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Collective Complexity out of Individual Simplicity

Martinoli, Alcherio (2001) Collective Complexity out of Individual Simplicity. Artificial Life, 7 (3). pp. 315-319. ISSN 1064-5462. doi:10.1162/106454601753238663.

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The concept of Swarm Intelligence (SI) was first introduced by Gerardo Beni, Suzanne Hackwood, and Jing Wang in 1989 when they were investigating the properties of simulated, self-organizing agents in the framework of cellular robotic systems [1]. Eric Bonabeau, Marco Dorigo, and Guy Theraulaz extend the restrictive context of this early work to include “any attempt to design algorithms or distributed problem-solving devices inspired by the collective behavior of social insect colonies,” such as ants, termites, bees, wasps, “and other animal societies.” The abilities of such systems appear to transcend the abilities of the constituent individuals. In most biological cases studied so far, robust and capable high-level group behavior has been found to be mediated by nothing more than a small set of simple low-level interactions between individuals, and between individuals and the environment. The SI approach, therefore, emphasizes parallelism, distributedness, and exploitation of direct (agent-to-agent) or indirect (via the environment) local interactions among relatively simple agents.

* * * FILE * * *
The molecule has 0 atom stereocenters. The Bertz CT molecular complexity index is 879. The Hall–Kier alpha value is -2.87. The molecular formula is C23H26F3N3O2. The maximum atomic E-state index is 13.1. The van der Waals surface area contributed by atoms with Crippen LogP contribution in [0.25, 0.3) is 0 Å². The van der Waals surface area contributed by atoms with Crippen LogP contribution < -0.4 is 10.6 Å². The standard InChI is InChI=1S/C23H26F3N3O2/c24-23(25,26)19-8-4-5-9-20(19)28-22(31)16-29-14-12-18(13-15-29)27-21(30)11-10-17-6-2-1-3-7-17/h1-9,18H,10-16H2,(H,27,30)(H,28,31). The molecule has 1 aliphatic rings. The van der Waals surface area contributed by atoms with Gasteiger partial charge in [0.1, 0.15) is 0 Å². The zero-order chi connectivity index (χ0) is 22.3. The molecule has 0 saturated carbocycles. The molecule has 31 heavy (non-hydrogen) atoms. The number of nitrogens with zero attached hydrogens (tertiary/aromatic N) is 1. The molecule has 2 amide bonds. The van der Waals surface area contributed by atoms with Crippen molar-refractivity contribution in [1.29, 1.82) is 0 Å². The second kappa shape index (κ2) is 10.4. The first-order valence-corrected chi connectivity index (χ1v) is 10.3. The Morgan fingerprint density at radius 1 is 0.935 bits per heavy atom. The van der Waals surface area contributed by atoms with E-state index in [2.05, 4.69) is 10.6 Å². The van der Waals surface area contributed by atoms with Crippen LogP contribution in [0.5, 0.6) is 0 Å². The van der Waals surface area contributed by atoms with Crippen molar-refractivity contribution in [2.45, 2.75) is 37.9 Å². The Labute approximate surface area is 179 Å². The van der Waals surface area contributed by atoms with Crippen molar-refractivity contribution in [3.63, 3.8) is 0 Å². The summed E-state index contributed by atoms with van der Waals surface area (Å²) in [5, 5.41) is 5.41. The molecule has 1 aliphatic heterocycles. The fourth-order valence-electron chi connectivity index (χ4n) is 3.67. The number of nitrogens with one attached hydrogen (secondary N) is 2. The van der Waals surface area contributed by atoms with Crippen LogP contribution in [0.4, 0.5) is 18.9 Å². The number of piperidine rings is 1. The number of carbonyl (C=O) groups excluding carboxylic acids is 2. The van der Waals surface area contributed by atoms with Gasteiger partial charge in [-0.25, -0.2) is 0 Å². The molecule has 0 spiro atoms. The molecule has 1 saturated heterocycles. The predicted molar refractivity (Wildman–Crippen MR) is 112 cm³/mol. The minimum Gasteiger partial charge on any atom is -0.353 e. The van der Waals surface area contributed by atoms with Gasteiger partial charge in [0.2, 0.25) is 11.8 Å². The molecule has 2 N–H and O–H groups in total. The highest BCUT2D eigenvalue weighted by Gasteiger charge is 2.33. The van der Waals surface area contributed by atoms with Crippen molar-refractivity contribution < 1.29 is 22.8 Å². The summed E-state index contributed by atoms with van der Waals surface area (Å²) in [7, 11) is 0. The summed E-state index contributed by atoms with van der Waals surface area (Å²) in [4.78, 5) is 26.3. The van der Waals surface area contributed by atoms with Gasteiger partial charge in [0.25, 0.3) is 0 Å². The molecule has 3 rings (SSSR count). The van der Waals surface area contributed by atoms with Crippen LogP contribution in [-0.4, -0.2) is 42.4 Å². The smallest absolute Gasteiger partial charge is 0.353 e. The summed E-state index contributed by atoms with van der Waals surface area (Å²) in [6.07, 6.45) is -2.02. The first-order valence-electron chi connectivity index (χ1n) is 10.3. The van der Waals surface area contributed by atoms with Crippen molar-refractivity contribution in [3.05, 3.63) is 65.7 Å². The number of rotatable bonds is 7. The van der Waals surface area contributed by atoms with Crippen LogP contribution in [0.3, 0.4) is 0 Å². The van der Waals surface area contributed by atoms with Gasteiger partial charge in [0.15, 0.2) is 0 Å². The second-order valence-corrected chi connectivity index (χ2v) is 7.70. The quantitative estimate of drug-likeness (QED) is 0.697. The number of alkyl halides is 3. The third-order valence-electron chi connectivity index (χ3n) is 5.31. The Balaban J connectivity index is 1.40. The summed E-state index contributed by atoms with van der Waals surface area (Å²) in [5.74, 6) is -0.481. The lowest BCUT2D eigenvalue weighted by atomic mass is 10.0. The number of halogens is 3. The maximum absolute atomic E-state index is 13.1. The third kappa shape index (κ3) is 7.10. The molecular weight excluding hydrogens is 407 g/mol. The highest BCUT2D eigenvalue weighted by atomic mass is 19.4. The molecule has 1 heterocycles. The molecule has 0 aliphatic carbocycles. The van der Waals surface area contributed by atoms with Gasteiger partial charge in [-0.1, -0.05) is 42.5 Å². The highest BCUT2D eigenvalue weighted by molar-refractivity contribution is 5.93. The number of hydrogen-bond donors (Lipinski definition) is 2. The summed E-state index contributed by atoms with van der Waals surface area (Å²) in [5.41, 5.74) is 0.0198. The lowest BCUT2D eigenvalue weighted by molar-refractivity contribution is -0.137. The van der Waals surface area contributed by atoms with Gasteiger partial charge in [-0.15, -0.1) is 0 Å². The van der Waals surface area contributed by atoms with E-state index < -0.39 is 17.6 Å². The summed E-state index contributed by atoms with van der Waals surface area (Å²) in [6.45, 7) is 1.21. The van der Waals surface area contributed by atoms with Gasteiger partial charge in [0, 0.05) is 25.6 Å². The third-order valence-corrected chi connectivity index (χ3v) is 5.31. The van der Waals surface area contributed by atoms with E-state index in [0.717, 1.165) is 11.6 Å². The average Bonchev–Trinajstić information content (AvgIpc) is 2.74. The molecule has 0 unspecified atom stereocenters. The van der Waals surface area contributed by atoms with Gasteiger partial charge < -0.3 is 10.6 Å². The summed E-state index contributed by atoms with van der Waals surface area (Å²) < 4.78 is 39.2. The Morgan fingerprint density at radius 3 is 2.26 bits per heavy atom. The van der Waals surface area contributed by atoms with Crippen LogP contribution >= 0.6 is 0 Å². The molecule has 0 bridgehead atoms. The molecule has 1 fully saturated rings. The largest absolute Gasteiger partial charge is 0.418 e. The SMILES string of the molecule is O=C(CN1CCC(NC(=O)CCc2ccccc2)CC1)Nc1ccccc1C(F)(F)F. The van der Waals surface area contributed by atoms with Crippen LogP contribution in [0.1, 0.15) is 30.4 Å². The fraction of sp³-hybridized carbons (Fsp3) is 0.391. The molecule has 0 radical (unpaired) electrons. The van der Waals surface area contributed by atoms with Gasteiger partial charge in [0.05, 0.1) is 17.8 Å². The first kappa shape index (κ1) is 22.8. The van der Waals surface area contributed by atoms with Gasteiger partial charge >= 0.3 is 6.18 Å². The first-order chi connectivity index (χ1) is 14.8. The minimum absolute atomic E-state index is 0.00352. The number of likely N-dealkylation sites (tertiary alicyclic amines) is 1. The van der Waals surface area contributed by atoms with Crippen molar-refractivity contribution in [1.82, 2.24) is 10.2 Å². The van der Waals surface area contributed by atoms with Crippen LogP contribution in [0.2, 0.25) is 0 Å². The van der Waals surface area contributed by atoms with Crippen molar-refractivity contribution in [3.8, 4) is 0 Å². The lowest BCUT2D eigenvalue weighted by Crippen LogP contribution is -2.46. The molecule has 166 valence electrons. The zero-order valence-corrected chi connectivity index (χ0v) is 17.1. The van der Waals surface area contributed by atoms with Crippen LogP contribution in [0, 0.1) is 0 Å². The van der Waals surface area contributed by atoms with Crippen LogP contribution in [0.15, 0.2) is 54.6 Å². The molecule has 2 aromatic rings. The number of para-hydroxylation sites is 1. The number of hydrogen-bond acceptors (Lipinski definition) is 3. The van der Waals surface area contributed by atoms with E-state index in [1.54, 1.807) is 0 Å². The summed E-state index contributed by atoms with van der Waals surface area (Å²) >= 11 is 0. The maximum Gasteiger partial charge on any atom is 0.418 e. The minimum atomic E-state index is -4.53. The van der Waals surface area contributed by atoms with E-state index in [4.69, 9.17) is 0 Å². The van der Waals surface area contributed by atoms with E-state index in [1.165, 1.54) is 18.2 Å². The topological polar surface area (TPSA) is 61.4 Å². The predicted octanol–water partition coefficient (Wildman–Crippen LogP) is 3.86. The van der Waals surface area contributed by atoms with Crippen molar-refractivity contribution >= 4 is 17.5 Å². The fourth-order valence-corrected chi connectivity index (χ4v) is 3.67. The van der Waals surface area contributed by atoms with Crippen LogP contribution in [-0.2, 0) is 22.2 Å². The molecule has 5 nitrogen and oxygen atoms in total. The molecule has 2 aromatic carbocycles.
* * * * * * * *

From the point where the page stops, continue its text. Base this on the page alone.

Item Type:Article
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Alternate Title:Book Review of Swarm Intelligence: From Natural to Artificial Systems. Eric Bonabeau, Marco Dorigo, and Guy Theraulaz
Additional Information:© 2001 Massachusetts Institute of Technology. Book review of: Swarm Intelligence: From Natural to Artificial Systems. Eric Bonabeau, Marco Dorigo, and Guy Theraulaz. 1999, Oxford University Press. 309 pages. ISBN: 9781423738800.
Issue or Number:3
Record Number:CaltechAUTHORS:20140610-155110984
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Usage Policy:No commercial reproduction, distribution, display or performance rights in this work are provided.
ID Code:46191
Deposited By: Tony Diaz
Deposited On:10 Jun 2014 23:10
Last Modified:10 Nov 2021 17:22

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